The reclaimed land will also incur ground rent, as well as an increased ground rent that is applicable to the land used for residential and office development.

IHI will also be granted permission to operate a beach concession on the coastline surrounding the hotel, and granted exclusive “power and authority” to allow third parties to use the site. It will be obliged to provide facilities and services expected in a “similar beaches in a luxury destination”, and keep the beach in a good state of repair.

IHI will also have “full sub soil usage rights” from sea level to existing road level, which raises the prospect of underground development. This comes with an obligation to repair any damages to overlying roads.

15-year timeframe for project

Since the local plan does not permit residential development in the site of the project, the company will have to submit an application to rezone the site within a year since the deed is approved in parliament. This will be done through a planning control application.

The deed commits the government to “use its good offices and reasonable endeavours” to ensure that the expeditious processing of this application “with a view of seeing through the development project as contemplated in the deed”.

The company is under no obligation in terms of the deed to carry out the project in one single phase but it has to present a planning application for the first phase of project within a year after amendments to zoning regulations.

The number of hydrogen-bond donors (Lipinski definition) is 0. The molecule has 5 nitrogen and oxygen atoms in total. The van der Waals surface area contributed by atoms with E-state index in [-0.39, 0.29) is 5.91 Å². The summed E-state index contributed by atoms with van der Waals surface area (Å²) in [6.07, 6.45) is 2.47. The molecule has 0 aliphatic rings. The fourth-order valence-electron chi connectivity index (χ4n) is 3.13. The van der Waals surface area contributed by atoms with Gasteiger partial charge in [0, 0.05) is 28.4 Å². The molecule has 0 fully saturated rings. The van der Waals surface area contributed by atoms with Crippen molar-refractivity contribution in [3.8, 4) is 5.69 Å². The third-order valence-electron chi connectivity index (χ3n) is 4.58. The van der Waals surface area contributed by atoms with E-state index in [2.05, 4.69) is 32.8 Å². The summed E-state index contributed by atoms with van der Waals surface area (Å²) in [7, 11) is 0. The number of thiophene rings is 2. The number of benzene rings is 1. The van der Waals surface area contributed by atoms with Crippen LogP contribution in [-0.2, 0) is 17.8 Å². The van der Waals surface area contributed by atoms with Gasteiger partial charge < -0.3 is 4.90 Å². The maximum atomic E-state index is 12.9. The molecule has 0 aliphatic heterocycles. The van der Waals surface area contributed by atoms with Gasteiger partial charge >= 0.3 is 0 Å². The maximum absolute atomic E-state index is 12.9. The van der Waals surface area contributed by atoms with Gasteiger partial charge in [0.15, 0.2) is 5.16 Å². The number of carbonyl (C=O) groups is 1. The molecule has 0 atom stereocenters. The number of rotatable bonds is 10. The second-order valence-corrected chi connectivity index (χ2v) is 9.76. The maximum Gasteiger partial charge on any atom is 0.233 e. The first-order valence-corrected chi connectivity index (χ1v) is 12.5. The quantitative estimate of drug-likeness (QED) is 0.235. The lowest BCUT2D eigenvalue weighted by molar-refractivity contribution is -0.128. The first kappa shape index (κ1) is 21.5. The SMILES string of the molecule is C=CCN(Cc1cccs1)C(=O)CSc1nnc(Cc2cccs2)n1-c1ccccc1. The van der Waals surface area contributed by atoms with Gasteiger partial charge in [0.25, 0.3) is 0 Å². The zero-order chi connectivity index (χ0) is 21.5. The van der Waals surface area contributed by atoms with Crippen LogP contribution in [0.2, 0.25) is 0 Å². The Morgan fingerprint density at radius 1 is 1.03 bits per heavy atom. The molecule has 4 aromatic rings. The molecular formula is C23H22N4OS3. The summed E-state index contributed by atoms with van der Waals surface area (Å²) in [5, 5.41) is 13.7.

The first phase has to include the development of a luxury hotel on the site of Corinthia San Gorg and 15% of the permitted volumes foreseen in the deed. IHI will have to apply for the other phases of the project within 10 years of the PA “re-zoning” the area from its current designation as one reserved for tourism.

The developers are obliged to complete the project within five years of the last permit issued by the PA. This indicates that the project will have to be completed in some 15 years. But the agreement still leaves room for “any future adverse change in economic context” which could see a revision of these timeframes.

€17 million premium

IHI is only paying €1 million as an up-front premium upon the execution of the deed. Another €3 million will be paid within three years from the date of deed and a remaining €13 million will be paid upon the issue of planning payments. While the €4 million paid in the first three years have to be paid regardless of development permits issued, the remaining €13 million are conditional on the permits being issued. If the PA approves less development than foreseen in the agreement, deductions will be made on a pro-rata basis.

IHI will pay a total of €52 million, including the €17 million premium, that is made up of emphyteutical conversions and redemptions of ground leases payable to the State.

However the leaseholder cannot convert the grant of temporary emphyteusis in to a perpetual one. It is third parties buying office or residential space which can at their discretion convert the temporary lease into a perpetual one, but within two years from the deed of transfer. Upon converting the lease they will have to pay €250 per square metre to the government; and where third parties do not opt to convert the lease, it will be IHI – or specifically its subsidiary Five Star Hotels Limited – that will have to do this in its own name within two years